Inside the mirrored space of the Quantum Healing Room, breathing couldn’t be louder. Grand whooshes of air are expelled on command from deep within the bodies of the students during the workout at Central Yoga School of Mind-Body and Fitness on the second floor of the Cornerstone center next to Arizona State University in Tempe.
Yogi Tushar Ray lithely contorts his frame as he guides his students through the intense exercise. In his thick Indian accent, he advises a paced pattern of movement, breathing, experiencing and knowing. “Once our chest is open, relax . . . resolve in your mind . . . release and let go . . .”
Ray, a robust, upbeat teacher and spiritual poet, showcases a style of yoga that reflects its shamanistic roots in ancient Hinduism.
He has created and teaches “eternal yoga,” a style of hatha (physical) yoga emphasizing “wholebody meditation” to increase body flexibility and stress-release. “The ultimate goal is enlightenment,” he says.
“The purpose of yoga is full liberation,” says Ray, who was born in Calcutta, India, and who calls himself a mind-body scientist. “Quantum meditation is a process in which I use the regular stretching, breathing and meditation called ‘mind together.’ ”
Quantum healing takes its name from a term coined by writer and speaker Deepak Chopra, who described it as the “miracle” that routinely occurs when the intelligence within each cell of the body mends, heals and cures it of maladies great and small.
Yoga activates the body, which he likens to a whirlpool, a fast stream of information and energy flowing through it. When it flows efficiently, bliss follows.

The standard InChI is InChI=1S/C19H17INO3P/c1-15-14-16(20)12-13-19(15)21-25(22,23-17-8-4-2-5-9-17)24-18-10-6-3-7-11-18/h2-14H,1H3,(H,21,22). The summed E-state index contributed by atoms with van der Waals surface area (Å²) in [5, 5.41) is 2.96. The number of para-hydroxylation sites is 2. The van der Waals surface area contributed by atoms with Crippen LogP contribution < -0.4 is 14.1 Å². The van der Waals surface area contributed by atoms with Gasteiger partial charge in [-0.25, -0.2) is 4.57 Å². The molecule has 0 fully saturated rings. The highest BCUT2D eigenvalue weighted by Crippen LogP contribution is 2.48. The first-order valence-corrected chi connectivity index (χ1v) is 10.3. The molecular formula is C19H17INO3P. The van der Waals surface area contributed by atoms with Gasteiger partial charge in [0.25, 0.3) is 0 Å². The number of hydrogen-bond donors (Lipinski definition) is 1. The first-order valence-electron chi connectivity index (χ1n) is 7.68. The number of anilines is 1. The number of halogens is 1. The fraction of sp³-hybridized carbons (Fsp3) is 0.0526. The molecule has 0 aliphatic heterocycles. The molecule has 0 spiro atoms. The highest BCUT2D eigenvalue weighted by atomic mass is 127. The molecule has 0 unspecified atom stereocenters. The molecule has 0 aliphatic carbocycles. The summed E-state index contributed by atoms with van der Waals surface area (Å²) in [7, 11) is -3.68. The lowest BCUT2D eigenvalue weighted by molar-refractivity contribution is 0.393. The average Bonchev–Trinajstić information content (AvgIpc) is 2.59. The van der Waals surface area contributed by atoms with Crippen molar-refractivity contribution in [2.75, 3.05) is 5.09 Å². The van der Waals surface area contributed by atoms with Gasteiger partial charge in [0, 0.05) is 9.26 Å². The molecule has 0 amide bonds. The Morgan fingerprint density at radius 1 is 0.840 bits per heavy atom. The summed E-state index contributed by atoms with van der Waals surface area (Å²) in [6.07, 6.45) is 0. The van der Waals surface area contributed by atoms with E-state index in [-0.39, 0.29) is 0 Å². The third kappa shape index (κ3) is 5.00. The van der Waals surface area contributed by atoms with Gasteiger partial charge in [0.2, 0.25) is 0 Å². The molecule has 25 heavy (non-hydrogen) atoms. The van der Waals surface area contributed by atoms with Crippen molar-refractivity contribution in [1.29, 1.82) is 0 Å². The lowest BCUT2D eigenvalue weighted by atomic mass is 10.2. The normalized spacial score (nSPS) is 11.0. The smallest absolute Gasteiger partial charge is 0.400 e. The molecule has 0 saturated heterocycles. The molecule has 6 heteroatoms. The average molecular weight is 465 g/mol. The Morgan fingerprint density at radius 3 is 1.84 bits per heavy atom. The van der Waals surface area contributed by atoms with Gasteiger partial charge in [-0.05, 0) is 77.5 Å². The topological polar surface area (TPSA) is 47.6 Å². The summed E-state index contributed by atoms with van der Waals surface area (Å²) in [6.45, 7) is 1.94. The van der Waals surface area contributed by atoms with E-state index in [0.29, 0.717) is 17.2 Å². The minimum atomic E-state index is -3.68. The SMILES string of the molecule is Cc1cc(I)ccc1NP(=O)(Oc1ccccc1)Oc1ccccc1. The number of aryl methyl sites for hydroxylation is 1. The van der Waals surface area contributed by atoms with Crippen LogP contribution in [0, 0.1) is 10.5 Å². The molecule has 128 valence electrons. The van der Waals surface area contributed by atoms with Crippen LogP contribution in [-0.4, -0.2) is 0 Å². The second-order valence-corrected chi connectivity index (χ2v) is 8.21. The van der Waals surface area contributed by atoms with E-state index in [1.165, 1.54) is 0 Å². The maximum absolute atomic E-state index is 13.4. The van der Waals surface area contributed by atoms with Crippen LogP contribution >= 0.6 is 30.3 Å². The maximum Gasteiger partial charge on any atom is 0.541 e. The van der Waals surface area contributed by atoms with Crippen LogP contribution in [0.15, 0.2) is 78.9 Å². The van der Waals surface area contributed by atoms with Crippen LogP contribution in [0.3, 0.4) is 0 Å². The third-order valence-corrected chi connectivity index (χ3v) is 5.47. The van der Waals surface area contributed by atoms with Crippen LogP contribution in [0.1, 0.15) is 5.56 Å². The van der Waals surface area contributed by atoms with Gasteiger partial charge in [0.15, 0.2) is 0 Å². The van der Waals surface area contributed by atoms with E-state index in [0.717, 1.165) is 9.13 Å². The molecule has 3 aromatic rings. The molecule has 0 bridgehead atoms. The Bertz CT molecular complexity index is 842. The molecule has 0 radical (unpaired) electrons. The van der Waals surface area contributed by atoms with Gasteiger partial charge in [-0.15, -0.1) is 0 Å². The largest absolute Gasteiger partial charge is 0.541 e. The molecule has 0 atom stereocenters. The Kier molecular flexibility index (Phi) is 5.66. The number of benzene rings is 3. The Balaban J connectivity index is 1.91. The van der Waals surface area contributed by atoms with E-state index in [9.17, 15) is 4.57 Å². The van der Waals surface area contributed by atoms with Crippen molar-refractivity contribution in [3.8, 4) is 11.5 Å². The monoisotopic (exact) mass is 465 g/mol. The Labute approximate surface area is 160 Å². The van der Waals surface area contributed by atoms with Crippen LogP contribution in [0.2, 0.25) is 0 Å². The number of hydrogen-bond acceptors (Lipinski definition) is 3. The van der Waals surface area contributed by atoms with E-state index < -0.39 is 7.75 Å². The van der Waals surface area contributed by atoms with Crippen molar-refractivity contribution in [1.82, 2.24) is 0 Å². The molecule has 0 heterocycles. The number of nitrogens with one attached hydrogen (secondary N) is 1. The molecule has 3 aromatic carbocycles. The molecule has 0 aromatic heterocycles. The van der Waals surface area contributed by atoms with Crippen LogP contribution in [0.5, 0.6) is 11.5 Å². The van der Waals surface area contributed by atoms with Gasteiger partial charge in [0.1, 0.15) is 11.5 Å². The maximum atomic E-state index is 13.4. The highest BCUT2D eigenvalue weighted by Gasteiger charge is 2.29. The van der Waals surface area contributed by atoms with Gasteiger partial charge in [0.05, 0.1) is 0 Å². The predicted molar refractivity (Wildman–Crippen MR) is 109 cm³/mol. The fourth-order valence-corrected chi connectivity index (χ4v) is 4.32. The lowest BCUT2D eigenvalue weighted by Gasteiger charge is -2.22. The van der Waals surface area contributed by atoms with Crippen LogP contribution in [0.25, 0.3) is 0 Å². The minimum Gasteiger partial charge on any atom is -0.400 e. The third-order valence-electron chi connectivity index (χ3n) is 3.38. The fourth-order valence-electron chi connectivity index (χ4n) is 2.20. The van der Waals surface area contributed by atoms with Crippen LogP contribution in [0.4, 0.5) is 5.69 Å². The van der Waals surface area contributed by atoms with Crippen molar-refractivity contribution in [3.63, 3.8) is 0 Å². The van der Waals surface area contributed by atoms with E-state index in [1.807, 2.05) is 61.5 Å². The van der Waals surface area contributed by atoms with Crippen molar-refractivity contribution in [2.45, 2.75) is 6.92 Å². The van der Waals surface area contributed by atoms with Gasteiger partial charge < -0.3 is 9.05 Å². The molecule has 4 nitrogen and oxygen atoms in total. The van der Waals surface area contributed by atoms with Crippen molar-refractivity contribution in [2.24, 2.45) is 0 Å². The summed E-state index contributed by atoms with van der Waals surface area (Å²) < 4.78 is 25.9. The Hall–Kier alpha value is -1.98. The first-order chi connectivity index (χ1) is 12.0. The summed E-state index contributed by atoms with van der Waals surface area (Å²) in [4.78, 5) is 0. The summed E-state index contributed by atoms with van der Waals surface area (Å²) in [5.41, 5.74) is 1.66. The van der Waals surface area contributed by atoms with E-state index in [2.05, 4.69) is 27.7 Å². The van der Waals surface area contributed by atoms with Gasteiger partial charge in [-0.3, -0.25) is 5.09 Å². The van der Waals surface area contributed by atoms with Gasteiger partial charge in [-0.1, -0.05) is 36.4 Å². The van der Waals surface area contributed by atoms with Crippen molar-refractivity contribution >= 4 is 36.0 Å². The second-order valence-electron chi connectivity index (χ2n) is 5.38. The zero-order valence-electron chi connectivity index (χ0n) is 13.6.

Each class’ regimen begins with vigorous, measured breathing to wake the body and mind so that they are absorbed into each other and “then that person becomes totally within himself.”
“Balance — it’s all about balance,” says Ray. “If you are too much an intellectual, you are unhappy. If you are too emotional, always living in your heart, you are unhappy, so you have to make a balance. Balance is very important.”
Ray, 67, a Hindu, notes in his poem “Eternal Yoga” that yoga was designed to steady the mind “and to steadfastly increase the power of our will while bodily feeling remains amiably keen and mind gets fully busy in enjoying the feeling.” Once the mind and body are in harmony through practice, he writes, one can be like a 4-year-old again: “Becoming playful again, we gain fun in everything even with an intellect of a grown-up man.”
Martha Steinacker of Tempe has been taking Ray’s class weekly for more than a year. “It has helped me relax, and just have a more reasonable approach to my day-today work,” she says, which is developing curricula for online education. Unlike yoga classes she has taken elsewhere, this one showcases Ray’s skills without needless regimentation.
For Rob Romak of Scottsdale, an ASU electronic engineering graduate student, yoga has been invaluable in contrast to his technical science world. “This is selfmastery for me, for centering myself,” he say, adding that unlike other yoga classes he’s taken, Ray’s offers more oneon-one instruction.
After earning his doctorate in 1967 from the University of Calcutta, Ray, a biochemist, came to the United States, where he served on faculties of several universities before teaching at ASU, where he was an adjunct professor of microbiology. He arrived in the Valley in 1995 and opened Central Yoga (www.centralyoga .org), first in Phoenix in 1996. It moved to Tempe in 1998. Eternal yoga classes are mornings and nights Monday to Friday and noon on Saturdays and Sundays. Drop-in classes are $14.
Ray says yoga does not compromise one’s personal religion. “Through your love of God, you connect God within yourself,” he says. “God is in everything, he is everywhere. He is consciousness, and we are part of his consciousness. It encompasses everything in the universe.”